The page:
I am fascinated by films that show how people survive in impossible situations. THE MARTIAN is an old- fashioned “feel good” movie directed by Ridley Scott who knows how to make blockbusters and hold your attention - though here he goes “off course” from his usual dystopian science fiction-y horror movies like his breakthrough thriller “Alien.”
THE MARTIAN is basically about Mark Watney, (a breeze-through performance by Matt Damon,) as an affable brilliant, but down-to-earth botanist/scientist on a manned flight mission to Mars who is left stranded on the “red planet", after a fierce storm untethers him from the rest of the crew. Dramatic footage of sand and flying debris slamming the spaceship upending its stability, forces Jessica Chastain (performing in a minor role as Melissa Lewis, the flight Commander) to make the agonizing decision to abandon their fellow crew member - assuming he was killed by some space junk that pierced his body - to continue their NASA mission.
The quiet after the storm shows us a steadfast Matt Damon awakening to his dire predicament, and the knowledge that death is almost a certainty, but never panics; rather he is optimistic, immediately going into survivalist mode - step by step using all that science and life experience has taught him in order to figure out how to live on a planet without water or food. One advantage is the artificial space vehicle/living habitat, or Hab which is still intact - providing oxygen and dietary supplies including his fellow astronauts’ personal effects, along with a trove of "bad" music that becomes an ongoing joke in the film. The lighthearted likeability of Matt Damon, who relates his daily chores and mundane skirmishes with the airless “elements” via a video diary - a technique that keeps the film buoyantly hopeful; psychological depression never sets in - so we know that Hollywood has cast a rosy net of oblivion around THE MARTIAN. And by doing so, it feeds directly into the hearts of Rocky Balboa, and sports viewing fans - we love to see America’s can-do spirit triumph.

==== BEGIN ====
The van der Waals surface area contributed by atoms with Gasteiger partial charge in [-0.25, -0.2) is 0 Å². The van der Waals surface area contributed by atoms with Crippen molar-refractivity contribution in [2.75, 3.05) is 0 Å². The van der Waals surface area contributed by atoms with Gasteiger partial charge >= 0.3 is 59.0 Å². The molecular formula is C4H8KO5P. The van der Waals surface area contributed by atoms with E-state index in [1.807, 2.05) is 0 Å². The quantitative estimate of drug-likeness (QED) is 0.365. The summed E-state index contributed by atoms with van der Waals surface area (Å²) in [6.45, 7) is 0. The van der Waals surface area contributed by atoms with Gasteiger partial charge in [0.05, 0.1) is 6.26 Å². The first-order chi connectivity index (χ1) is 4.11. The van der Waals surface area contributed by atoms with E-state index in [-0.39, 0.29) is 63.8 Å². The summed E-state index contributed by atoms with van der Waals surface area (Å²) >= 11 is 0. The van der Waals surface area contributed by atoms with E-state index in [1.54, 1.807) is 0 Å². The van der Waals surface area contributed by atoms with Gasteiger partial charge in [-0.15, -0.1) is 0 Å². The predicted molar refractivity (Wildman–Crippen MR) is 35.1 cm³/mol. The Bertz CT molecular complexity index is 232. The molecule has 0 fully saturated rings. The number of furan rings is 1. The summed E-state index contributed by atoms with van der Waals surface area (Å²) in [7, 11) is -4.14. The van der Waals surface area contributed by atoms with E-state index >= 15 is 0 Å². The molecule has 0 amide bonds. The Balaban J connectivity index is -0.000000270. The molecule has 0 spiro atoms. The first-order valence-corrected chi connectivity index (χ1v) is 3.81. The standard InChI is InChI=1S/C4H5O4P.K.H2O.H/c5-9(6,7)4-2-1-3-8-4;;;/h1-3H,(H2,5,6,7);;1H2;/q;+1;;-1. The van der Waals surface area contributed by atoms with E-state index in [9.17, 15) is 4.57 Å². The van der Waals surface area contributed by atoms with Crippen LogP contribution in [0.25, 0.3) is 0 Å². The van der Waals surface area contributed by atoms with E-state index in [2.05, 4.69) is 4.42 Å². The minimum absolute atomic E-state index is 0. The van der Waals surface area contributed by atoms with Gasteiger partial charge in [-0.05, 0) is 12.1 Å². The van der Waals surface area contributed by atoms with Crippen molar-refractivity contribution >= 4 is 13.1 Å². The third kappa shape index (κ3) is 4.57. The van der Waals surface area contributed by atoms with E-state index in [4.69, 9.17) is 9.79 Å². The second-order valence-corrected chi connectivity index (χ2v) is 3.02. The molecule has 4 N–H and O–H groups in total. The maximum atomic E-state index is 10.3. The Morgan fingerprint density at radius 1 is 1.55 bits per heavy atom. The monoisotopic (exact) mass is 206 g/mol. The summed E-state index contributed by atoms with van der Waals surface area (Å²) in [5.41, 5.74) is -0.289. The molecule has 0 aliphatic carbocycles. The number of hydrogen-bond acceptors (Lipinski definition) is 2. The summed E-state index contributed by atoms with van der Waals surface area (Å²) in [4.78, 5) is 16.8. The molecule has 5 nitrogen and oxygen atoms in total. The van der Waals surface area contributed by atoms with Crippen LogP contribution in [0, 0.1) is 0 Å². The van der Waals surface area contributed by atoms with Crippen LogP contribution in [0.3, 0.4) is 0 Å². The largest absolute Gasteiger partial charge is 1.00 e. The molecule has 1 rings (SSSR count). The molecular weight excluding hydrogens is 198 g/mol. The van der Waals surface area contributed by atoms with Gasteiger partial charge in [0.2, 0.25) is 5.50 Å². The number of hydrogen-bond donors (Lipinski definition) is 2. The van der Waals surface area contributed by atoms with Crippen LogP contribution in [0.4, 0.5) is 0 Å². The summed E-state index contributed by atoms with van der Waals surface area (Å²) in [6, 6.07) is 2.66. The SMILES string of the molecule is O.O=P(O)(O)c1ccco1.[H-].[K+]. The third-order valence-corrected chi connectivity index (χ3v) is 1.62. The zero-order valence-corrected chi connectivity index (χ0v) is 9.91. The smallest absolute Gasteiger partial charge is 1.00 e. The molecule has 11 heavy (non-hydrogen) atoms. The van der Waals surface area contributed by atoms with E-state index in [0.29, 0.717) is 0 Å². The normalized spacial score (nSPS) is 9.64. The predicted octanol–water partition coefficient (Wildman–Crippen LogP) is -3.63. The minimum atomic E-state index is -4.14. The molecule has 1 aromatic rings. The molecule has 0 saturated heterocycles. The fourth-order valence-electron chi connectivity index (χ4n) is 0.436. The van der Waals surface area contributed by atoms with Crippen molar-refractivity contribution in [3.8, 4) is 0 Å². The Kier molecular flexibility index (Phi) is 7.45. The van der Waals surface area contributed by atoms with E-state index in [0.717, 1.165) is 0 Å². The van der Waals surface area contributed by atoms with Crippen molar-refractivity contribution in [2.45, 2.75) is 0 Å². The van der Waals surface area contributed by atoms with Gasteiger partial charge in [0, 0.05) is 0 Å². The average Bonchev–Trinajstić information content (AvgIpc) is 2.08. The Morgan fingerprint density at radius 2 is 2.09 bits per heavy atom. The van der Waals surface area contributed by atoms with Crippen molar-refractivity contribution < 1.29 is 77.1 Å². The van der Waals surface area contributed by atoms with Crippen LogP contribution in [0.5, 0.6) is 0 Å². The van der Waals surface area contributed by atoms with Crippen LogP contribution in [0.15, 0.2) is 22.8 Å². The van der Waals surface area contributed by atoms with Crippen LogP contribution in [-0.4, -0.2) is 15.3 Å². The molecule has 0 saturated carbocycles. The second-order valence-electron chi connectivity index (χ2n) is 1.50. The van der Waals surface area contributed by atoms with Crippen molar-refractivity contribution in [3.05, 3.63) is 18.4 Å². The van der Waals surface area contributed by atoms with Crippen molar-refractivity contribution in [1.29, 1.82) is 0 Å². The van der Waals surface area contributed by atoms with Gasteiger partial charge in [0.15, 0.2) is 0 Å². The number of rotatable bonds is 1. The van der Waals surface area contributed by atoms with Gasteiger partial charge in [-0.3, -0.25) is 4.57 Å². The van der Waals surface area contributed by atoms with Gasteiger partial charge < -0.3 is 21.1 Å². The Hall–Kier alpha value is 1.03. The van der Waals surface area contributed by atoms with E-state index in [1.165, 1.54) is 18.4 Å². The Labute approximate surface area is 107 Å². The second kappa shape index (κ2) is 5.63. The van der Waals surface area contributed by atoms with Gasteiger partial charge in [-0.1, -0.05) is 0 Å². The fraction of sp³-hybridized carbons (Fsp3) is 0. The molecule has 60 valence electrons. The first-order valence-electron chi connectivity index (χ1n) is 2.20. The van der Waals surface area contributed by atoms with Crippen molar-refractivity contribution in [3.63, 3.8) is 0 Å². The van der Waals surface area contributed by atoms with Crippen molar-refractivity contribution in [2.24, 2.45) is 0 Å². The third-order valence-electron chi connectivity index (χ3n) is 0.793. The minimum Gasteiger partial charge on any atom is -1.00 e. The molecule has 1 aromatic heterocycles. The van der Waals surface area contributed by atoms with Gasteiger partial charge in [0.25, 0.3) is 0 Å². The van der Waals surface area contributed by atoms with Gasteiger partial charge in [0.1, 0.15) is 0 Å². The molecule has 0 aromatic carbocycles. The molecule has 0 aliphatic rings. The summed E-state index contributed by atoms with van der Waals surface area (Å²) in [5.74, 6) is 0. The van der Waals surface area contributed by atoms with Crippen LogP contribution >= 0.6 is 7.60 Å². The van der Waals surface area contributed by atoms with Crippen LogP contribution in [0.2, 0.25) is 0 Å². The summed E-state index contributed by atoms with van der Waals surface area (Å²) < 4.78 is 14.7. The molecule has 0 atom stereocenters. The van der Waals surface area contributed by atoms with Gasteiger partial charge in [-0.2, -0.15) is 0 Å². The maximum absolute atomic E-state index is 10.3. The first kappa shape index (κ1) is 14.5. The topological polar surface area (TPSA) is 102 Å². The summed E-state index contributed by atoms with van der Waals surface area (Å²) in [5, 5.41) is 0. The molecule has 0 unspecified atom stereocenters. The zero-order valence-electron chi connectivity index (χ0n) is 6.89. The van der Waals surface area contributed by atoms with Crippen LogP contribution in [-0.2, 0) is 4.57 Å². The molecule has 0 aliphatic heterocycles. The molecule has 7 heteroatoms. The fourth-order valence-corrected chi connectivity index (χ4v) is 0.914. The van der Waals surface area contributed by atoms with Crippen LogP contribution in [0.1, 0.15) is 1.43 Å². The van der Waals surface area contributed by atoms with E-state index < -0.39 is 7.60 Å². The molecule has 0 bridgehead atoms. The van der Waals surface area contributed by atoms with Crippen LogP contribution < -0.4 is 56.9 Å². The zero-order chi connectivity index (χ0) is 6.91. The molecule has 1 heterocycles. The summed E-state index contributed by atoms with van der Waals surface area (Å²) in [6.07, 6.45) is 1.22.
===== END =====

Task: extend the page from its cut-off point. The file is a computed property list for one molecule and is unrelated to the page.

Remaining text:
This is intrinsically a story about man’s ability to endure in the face of terrible odds - which makes for great theater, and we in the audience cheer him on. Who cannot get caught up in this existential dilemma and not feel the intensity of Mark Watney’s battle to exist? He is not alone - eventually there are others who join the fight to aid him in his heroic efforts to stay alive in an “alien” atmosphere; everyone realizing that there is a looming deadline when necessities will be depleted. Lots of actors contribute to the ensuing drama and add to the film’s tension, which involves the diminished "window of opportunity" - to bring Astronaut Watney home while he is still alive, as the months glide by.
The supporting actors were chosen to exemplify a “type” in the movie: Jeffrey Daniels as NASA’s Director, caught in the vise of the political ramifications of his decisions; Michael Pena, a fellow space traveler who is the jesting buddy; Chiwetel Ejiofor, an assistant at NASA who is a catalyst for getting things done; and a surprisingly wonderful scene-stealing performance by Donald Glover as a young “idiosyncratic” Jet Propulsion Lab scientist whose mathematical computations lead to innovative approaches in the rescue attempt to bring Watney home. Being a bit of a wonk, even though I don’t understand the mathematics and physics involved in the computations, I am thrilled seeing numbers and formulas no longer sitting abstractly on notebook papers, but put to use to change the world we live in- another example of what a group’s inventiveness and a resilient outlook can accomplish.